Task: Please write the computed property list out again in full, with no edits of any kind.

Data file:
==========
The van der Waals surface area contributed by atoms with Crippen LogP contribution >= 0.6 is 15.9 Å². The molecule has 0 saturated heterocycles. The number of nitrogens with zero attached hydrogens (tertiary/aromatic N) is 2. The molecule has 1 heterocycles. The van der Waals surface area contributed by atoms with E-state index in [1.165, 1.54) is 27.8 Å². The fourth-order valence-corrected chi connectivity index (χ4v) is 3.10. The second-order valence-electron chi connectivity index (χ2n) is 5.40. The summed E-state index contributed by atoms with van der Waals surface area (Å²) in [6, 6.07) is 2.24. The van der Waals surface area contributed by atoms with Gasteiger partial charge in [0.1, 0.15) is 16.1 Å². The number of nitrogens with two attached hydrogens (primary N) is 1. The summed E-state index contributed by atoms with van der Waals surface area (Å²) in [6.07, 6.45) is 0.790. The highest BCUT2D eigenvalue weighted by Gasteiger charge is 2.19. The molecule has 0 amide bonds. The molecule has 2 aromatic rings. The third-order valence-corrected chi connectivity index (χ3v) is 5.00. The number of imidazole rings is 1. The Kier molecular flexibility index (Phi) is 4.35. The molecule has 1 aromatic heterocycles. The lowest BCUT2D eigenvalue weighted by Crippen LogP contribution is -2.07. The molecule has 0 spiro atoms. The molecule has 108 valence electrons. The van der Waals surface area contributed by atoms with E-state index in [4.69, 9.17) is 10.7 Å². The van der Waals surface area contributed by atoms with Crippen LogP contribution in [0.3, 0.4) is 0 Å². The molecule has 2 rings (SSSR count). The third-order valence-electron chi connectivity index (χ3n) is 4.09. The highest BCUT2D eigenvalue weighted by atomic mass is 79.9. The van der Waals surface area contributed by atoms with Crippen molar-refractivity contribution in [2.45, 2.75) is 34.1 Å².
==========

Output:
The van der Waals surface area contributed by atoms with Crippen LogP contribution >= 0.6 is 15.9 Å². The molecule has 0 saturated heterocycles. The number of nitrogens with zero attached hydrogens (tertiary/aromatic N) is 2. The molecule has 1 heterocycles. The van der Waals surface area contributed by atoms with E-state index in [1.165, 1.54) is 27.8 Å². The fourth-order valence-corrected chi connectivity index (χ4v) is 3.10. The second-order valence-electron chi connectivity index (χ2n) is 5.40. The summed E-state index contributed by atoms with van der Waals surface area (Å²) in [6, 6.07) is 2.24. The van der Waals surface area contributed by atoms with Gasteiger partial charge in [0.1, 0.15) is 16.1 Å². The number of nitrogens with two attached hydrogens (primary N) is 1. The summed E-state index contributed by atoms with van der Waals surface area (Å²) in [6.07, 6.45) is 0.790. The highest BCUT2D eigenvalue weighted by Gasteiger charge is 2.19. The molecule has 0 amide bonds. The molecule has 2 aromatic rings. The third-order valence-corrected chi connectivity index (χ3v) is 5.00. The number of imidazole rings is 1. The Kier molecular flexibility index (Phi) is 4.35. The molecule has 1 aromatic heterocycles. The lowest BCUT2D eigenvalue weighted by Crippen LogP contribution is -2.07. The molecule has 0 spiro atoms. The molecule has 108 valence electrons. The van der Waals surface area contributed by atoms with E-state index in [4.69, 9.17) is 10.7 Å². The van der Waals surface area contributed by atoms with Crippen LogP contribution in [0.3, 0.4) is 0 Å². The molecule has 2 rings (SSSR count). The third-order valence-electron chi connectivity index (χ3n) is 4.09. The highest BCUT2D eigenvalue weighted by atomic mass is 79.9. The van der Waals surface area contributed by atoms with Crippen molar-refractivity contribution in [2.45, 2.75) is 34.1 Å².